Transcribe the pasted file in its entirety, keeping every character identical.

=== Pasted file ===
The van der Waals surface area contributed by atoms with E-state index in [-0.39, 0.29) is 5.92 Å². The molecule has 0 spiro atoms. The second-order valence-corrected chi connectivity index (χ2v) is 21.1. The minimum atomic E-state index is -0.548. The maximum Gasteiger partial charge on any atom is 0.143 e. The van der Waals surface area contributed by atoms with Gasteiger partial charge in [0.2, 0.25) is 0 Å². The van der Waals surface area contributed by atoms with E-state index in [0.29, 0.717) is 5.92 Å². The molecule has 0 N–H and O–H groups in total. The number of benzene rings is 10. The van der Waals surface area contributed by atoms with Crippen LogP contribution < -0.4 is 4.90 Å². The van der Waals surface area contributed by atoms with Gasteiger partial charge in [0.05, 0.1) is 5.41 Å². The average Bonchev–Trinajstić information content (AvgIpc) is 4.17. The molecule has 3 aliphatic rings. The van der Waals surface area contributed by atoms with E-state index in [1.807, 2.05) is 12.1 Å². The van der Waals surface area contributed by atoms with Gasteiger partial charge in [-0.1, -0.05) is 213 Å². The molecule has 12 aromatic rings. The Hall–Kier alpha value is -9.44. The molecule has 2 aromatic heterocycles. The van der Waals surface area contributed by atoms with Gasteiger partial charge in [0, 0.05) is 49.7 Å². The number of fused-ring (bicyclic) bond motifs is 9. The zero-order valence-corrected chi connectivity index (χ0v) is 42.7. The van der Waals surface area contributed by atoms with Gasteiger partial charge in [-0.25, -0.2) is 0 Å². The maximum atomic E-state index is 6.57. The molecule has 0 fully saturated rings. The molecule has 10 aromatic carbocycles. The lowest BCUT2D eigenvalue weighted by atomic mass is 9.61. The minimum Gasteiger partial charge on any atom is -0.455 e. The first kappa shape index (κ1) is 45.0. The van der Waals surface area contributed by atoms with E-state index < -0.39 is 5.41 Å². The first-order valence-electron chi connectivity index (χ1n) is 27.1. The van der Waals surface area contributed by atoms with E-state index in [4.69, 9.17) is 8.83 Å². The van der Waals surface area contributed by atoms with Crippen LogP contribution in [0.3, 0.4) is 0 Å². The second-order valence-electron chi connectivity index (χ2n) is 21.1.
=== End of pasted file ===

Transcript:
The van der Waals surface area contributed by atoms with E-state index in [-0.39, 0.29) is 5.92 Å². The molecule has 0 spiro atoms. The second-order valence-corrected chi connectivity index (χ2v) is 21.1. The minimum atomic E-state index is -0.548. The maximum Gasteiger partial charge on any atom is 0.143 e. The van der Waals surface area contributed by atoms with Gasteiger partial charge in [0.2, 0.25) is 0 Å². The van der Waals surface area contributed by atoms with E-state index in [0.29, 0.717) is 5.92 Å². The molecule has 0 N–H and O–H groups in total. The number of benzene rings is 10. The van der Waals surface area contributed by atoms with Crippen LogP contribution < -0.4 is 4.90 Å². The van der Waals surface area contributed by atoms with Gasteiger partial charge in [0.05, 0.1) is 5.41 Å². The average Bonchev–Trinajstić information content (AvgIpc) is 4.17. The molecule has 3 aliphatic rings. The van der Waals surface area contributed by atoms with E-state index in [1.807, 2.05) is 12.1 Å². The van der Waals surface area contributed by atoms with Gasteiger partial charge in [-0.1, -0.05) is 213 Å². The molecule has 12 aromatic rings. The Hall–Kier alpha value is -9.44. The molecule has 2 aromatic heterocycles. The van der Waals surface area contributed by atoms with Gasteiger partial charge in [0, 0.05) is 49.7 Å². The number of fused-ring (bicyclic) bond motifs is 9. The zero-order valence-corrected chi connectivity index (χ0v) is 42.7. The van der Waals surface area contributed by atoms with Gasteiger partial charge in [-0.25, -0.2) is 0 Å². The maximum atomic E-state index is 6.57. The molecule has 0 fully saturated rings. The molecule has 10 aromatic carbocycles. The lowest BCUT2D eigenvalue weighted by atomic mass is 9.61. The minimum Gasteiger partial charge on any atom is -0.455 e. The first kappa shape index (κ1) is 45.0. The van der Waals surface area contributed by atoms with E-state index < -0.39 is 5.41 Å². The first-order valence-electron chi connectivity index (χ1n) is 27.1. The van der Waals surface area contributed by atoms with E-state index in [4.69, 9.17) is 8.83 Å². The van der Waals surface area contributed by atoms with Crippen LogP contribution in [0.3, 0.4) is 0 Å². The second-order valence-electron chi connectivity index (χ2n) is 21.1.